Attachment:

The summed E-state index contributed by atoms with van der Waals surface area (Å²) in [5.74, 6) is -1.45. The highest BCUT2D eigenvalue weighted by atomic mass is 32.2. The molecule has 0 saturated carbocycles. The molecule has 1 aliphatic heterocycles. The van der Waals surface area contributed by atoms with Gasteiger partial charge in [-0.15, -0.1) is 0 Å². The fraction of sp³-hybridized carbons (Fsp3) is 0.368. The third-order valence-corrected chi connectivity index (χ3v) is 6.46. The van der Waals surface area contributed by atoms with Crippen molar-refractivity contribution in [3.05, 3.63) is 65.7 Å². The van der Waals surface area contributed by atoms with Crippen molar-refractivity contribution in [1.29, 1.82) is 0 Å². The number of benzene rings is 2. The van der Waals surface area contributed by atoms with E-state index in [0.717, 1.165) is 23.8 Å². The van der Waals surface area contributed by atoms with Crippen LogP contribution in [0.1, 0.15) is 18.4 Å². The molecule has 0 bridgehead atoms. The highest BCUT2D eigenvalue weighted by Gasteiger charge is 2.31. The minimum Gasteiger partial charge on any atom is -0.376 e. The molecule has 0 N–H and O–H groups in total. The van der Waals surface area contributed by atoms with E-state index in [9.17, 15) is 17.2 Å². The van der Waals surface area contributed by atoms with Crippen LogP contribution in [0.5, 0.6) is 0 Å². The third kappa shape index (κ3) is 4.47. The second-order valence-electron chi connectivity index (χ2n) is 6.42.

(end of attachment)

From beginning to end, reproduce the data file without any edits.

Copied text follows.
The summed E-state index contributed by atoms with van der Waals surface area (Å²) in [5.74, 6) is -1.45. The highest BCUT2D eigenvalue weighted by atomic mass is 32.2. The molecule has 0 saturated carbocycles. The molecule has 1 aliphatic heterocycles. The van der Waals surface area contributed by atoms with Gasteiger partial charge in [-0.15, -0.1) is 0 Å². The fraction of sp³-hybridized carbons (Fsp3) is 0.368. The third-order valence-corrected chi connectivity index (χ3v) is 6.46. The van der Waals surface area contributed by atoms with Crippen molar-refractivity contribution in [3.05, 3.63) is 65.7 Å². The van der Waals surface area contributed by atoms with Crippen molar-refractivity contribution in [1.29, 1.82) is 0 Å². The number of benzene rings is 2. The van der Waals surface area contributed by atoms with E-state index in [0.717, 1.165) is 23.8 Å². The van der Waals surface area contributed by atoms with Crippen LogP contribution in [0.1, 0.15) is 18.4 Å². The molecule has 0 bridgehead atoms. The highest BCUT2D eigenvalue weighted by Gasteiger charge is 2.31. The minimum Gasteiger partial charge on any atom is -0.376 e. The molecule has 0 N–H and O–H groups in total. The van der Waals surface area contributed by atoms with E-state index in [9.17, 15) is 17.2 Å². The van der Waals surface area contributed by atoms with Crippen LogP contribution in [0.5, 0.6) is 0 Å². The third kappa shape index (κ3) is 4.47. The second-order valence-electron chi connectivity index (χ2n) is 6.42.